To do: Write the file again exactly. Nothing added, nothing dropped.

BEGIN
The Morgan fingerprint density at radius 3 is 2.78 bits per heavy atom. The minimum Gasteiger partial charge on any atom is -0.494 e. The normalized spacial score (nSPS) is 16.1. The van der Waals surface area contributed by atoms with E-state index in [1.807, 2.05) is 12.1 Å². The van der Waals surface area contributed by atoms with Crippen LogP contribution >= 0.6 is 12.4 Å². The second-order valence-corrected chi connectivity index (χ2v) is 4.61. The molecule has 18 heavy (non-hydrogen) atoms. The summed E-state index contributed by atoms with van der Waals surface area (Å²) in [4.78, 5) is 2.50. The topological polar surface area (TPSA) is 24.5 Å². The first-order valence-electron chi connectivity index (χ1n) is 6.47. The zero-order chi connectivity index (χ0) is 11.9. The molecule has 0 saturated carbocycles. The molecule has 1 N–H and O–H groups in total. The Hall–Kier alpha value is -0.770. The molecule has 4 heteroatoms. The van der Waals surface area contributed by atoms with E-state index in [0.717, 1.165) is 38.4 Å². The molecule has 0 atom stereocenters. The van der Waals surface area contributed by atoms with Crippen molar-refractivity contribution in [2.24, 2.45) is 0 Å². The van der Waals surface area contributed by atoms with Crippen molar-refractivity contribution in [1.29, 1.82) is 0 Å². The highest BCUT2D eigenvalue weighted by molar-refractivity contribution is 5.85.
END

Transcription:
The Morgan fingerprint density at radius 3 is 2.78 bits per heavy atom. The minimum Gasteiger partial charge on any atom is -0.494 e. The normalized spacial score (nSPS) is 16.1. The van der Waals surface area contributed by atoms with E-state index in [1.807, 2.05) is 12.1 Å². The van der Waals surface area contributed by atoms with Crippen LogP contribution >= 0.6 is 12.4 Å². The second-order valence-corrected chi connectivity index (χ2v) is 4.61. The molecule has 18 heavy (non-hydrogen) atoms. The summed E-state index contributed by atoms with van der Waals surface area (Å²) in [4.78, 5) is 2.50. The topological polar surface area (TPSA) is 24.5 Å². The first-order valence-electron chi connectivity index (χ1n) is 6.47. The zero-order chi connectivity index (χ0) is 11.9. The molecule has 0 saturated carbocycles. The molecule has 1 N–H and O–H groups in total. The Hall–Kier alpha value is -0.770. The molecule has 4 heteroatoms. The van der Waals surface area contributed by atoms with E-state index in [0.717, 1.165) is 38.4 Å². The molecule has 0 atom stereocenters. The van der Waals surface area contributed by atoms with Crippen molar-refractivity contribution in [2.24, 2.45) is 0 Å². The van der Waals surface area contributed by atoms with Crippen molar-refractivity contribution in [1.29, 1.82) is 0 Å². The highest BCUT2D eigenvalue weighted by molar-refractivity contribution is 5.85.